Forest Lore of the Maori
The Pipiwharauroa or Shining-cuckoo:
The Pipiwharauroa or Shining-cuckoo:
As to the origin of the pipiwharauroa or shining-cuckoo (Chalcococcyx lucidus) I was gravely informed by a worthy pundit that He ngarara pāpā te matua o taua manu-The parent of that bird was a tree-lizard, and who am I that I should deny it! This bird is also known as nakonako, and whenakonako, and when it first appears in spring its cry is said to be Tioro! Tioro! Tioro! In another of its cries these three sounds are preceded by those of Kui! Kui!; when summer is quite near at hand its cry is Kui! Kui! Kui! Whitiwhiti ora! The Maori tells us that when the bird but repeats its kui cry the fruits of the earth have not yet appeared, but when it begins its whitiwhiti ora cry in December it is because it knows that all is well, that food-supplies are assured, that Rehua has returned to the heavens. The following brief recital, favoured by young folks in former times, refers to the cry of the 'wharauroa: Inu koe ki whea? Inu au ki Waipuna Rokohanga atu e au te tupu o te kumara e waihora ana. Tioro! Tioro! Herein one asks 'Where did you drink?' and receives reply 'I drank at the place of Springs, and found the shoots of the sweet potato plants out-spread.' When camped at Ruatahuna in the 'nineties I heard the children chanting the following greeting to the cuckoo, when it first appeared in spring: E manu! Tenakoe! Kua tae tenei ki te mahanatanga, kua puawai nga rakau katoa, kua pa te kakara ki te ihu o te tangata. Kua puta ano koe ki runga tioro ai, tioro i te whitu, tioro i te waru; me tioro haere ano e koe tenei kupu e whai ake ki te marae o tama ma, o hine ma. Kui! Kui! Kui! Whitiwhiti ora. (O bird! I greet you. The season of warmth has now arrived; all trees have blossomed, and their fragrance has reached the nostrils of man. Again you appear trilling on high, trilling in the seventh [month], trilling in the eighth [month]; now go you forth trilling the following message at the homes of lads and lasses—Kui! Kui! Kui! Whitiwhiti ora!)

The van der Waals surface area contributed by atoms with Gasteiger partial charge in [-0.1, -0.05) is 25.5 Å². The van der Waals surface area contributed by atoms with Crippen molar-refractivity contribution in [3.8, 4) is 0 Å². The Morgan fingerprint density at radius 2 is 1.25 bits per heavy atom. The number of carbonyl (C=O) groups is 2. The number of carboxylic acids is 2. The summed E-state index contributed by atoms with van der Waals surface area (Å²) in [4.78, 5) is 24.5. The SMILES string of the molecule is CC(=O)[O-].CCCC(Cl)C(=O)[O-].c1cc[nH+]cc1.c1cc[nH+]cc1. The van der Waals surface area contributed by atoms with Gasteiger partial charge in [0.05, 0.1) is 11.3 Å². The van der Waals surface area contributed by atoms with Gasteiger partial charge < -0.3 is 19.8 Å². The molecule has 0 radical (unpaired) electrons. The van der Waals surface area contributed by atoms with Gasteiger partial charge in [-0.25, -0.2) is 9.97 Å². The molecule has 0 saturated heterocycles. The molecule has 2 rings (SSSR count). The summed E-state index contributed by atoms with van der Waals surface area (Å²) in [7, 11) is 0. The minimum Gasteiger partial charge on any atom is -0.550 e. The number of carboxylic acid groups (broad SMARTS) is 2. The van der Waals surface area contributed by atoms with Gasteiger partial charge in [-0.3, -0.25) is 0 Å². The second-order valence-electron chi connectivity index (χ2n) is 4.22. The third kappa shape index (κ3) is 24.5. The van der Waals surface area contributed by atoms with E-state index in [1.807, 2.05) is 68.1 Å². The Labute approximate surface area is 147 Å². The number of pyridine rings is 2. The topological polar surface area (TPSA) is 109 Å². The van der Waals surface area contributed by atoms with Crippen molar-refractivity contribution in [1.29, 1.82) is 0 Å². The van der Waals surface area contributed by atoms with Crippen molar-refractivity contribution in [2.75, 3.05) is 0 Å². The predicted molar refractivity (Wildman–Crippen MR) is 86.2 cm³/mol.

An old saying concerning this bird is Ka tangi te 'wharauroa, ko nga karere a Mahuru, which tells us that the cuckoo is looked upon as the messenger of Mahuru, and Mahuru personifies spring. About the fourth month of the Maori year Mahuru despatches his messengers from the realm of warmth to seek this land of Aotearoa, here to call upon the husbandmen to bestir himself and prepare the soil for the Coming season's crops. So it is that 'Wharauroa the Cuckoo roams the land far and wide, ever calling Koia! Koia! (Dig! Dig!) to the sons of man. We are told that, in the South Island, this bird is sometimes alluded to as 'the bird of Maui,' as one of its cries is supposed to resemble a song sung by Maui, when, in bird-form, page 340he perched on the crescent-shaped (whakamarama) upper end of a digging-stick.
The name borne by this bird, 'wharauroa, carries a marked element of interest, and this hinges upon the signification of the word wharau. In our local dialect of the Polynesian language this word is employed to denote a canoe-shed, one built to shelter such a vessel, also it is applied to a rude shelter, such as are erected by travellers to serve as a shelter for the night. In traditional recitals we occasionally encounter the word wharaunga, as denoting a voyage; also, possibly, a land journey; but this is no longer a living expression here. In several Polynesian dialects we find the word folau, meaning 'to voyage, to travel,' and this is a variant form of our Maori term wharau. The Tahitian farau and Hawaiian halau denote a canoe-shed, while the Tahitian tafarau and Maori tawharau are verbal forms meaning to shelter a canoe by means of placing it in a shed. Folau, to voyage, is also encountered within the bounds of Melanesia. Evidently the Maori applied the name wharauroa to the cuckoo because he was acquainted with its migratory habits, the word roa means 'long,' and so we have here a name peculiarly applicable to this far-travelling or far-voyaging bird.